The Federal Reserve’s incredibly expanding Term Asset-Backed Securities Loan Facility (TALF) just opened for business and now it’s an integral part of the Treasury-led Public-Private Program for Legacy Assets (PPIP). This is probably a good thing, according to some observers, since the Fed and the private equity sector worked very hard to re-work TALF into a less complex, more user-friendly program. In short, the Fed listened to TALF critics, and deals were done once the facility went live last week. The smooth start up was clouded by AIG outrage on Capitol Hill, however, and the confiscatory compensation bill passed by the House.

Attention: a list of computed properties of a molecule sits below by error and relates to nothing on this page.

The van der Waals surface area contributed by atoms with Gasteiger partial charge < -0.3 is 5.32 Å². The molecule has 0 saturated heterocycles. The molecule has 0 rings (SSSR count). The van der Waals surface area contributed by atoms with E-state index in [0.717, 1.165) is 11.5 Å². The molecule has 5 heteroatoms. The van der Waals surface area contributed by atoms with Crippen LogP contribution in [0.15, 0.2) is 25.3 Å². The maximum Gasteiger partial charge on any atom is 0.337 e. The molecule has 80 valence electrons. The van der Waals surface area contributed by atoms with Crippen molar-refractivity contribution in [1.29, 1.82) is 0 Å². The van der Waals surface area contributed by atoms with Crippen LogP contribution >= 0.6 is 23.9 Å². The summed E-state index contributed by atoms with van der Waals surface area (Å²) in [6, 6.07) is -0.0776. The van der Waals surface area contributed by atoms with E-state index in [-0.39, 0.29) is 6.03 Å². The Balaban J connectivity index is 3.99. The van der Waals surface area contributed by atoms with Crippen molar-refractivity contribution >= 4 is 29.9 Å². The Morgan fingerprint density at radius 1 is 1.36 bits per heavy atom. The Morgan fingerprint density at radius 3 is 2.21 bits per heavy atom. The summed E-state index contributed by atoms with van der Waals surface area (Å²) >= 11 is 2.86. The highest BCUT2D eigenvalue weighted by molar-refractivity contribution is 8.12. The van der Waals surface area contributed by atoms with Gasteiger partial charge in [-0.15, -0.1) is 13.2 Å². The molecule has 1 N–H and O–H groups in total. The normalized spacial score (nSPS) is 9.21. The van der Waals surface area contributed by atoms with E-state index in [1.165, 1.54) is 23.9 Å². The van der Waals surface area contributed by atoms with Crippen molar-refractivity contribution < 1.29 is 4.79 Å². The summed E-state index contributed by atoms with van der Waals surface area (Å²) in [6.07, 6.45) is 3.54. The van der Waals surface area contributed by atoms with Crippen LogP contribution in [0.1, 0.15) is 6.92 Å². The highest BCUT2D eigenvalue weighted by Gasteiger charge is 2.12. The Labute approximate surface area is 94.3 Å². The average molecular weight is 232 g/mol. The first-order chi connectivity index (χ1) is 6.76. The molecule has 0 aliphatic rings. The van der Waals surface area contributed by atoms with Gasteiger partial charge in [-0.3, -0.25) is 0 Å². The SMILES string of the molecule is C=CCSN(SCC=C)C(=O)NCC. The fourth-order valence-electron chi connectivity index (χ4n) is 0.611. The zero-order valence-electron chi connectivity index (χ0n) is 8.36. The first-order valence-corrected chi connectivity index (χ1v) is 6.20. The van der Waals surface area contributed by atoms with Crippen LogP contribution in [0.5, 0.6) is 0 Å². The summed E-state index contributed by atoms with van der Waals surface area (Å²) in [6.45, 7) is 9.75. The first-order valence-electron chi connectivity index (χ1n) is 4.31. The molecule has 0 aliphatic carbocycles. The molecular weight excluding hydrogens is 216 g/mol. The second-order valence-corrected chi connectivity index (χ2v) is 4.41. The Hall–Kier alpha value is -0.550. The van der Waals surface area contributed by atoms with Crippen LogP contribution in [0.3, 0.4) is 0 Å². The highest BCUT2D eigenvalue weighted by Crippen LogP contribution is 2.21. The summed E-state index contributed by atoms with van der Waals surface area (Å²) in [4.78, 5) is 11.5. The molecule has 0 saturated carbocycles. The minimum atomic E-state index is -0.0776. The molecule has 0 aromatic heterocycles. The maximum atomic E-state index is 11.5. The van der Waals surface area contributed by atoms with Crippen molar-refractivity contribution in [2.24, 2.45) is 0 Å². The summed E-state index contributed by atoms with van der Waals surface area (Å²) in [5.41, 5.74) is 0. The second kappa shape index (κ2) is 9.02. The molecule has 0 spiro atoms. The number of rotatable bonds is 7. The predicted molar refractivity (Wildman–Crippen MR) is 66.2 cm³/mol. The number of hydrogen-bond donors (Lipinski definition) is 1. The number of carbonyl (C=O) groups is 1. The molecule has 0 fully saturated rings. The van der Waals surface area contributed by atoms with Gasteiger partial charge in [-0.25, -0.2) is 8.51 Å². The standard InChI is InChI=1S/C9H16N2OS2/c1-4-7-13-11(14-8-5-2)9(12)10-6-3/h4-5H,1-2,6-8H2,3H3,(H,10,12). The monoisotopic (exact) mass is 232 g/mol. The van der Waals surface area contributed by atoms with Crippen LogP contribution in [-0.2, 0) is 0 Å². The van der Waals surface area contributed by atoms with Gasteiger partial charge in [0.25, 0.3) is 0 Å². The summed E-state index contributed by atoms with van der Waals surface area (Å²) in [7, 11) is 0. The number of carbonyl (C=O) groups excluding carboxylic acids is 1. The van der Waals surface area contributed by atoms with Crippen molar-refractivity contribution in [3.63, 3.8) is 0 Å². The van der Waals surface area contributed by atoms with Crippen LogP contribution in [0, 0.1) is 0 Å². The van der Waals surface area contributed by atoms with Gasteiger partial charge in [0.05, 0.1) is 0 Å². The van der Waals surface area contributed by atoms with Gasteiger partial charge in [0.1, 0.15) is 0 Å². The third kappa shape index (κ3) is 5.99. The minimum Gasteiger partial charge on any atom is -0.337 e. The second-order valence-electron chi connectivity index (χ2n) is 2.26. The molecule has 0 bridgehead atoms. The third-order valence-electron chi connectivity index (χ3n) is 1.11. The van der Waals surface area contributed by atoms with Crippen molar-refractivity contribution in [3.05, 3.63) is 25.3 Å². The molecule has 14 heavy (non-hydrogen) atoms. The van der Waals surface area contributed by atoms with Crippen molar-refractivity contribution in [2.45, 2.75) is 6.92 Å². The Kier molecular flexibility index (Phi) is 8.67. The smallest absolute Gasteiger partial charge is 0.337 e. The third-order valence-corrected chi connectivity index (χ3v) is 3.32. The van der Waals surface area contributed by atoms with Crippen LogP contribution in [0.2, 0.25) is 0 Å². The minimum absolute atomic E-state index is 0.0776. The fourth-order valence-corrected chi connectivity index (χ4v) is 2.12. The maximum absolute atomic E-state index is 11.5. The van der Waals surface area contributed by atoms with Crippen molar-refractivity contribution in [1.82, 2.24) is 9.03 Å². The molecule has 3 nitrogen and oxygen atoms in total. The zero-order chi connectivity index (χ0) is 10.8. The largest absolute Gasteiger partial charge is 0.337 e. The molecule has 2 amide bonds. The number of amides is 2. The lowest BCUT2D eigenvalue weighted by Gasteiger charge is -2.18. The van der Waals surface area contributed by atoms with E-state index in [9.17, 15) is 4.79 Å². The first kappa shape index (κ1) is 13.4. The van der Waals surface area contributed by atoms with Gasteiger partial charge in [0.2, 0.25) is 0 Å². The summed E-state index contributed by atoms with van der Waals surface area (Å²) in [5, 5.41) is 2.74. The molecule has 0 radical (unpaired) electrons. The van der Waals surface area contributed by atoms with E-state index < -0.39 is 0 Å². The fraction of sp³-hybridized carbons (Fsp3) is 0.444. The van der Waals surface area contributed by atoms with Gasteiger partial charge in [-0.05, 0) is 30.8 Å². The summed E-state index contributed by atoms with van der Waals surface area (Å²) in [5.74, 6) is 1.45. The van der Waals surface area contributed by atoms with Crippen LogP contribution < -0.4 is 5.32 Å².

“A tremendous amount of effort has gone into the TALF,” says Kevin Petrasic, a senior associate in Paul Hastings’ banking and financial services unit and former special counsel of the Office of Thrift Supervision. The compromise was “unprecedented and tremendously important and reaches beyond the banking and financial sectors,” he adds. “Lots of entities will be able to tap into the facility. It is viewed as a method by which folks will be able to get more reasonable interest rates.” The fresh availability of funds will allow small businesses to continue operating, Petrasic notes. The shutdown of the securitization market has “really affected economic input and output.”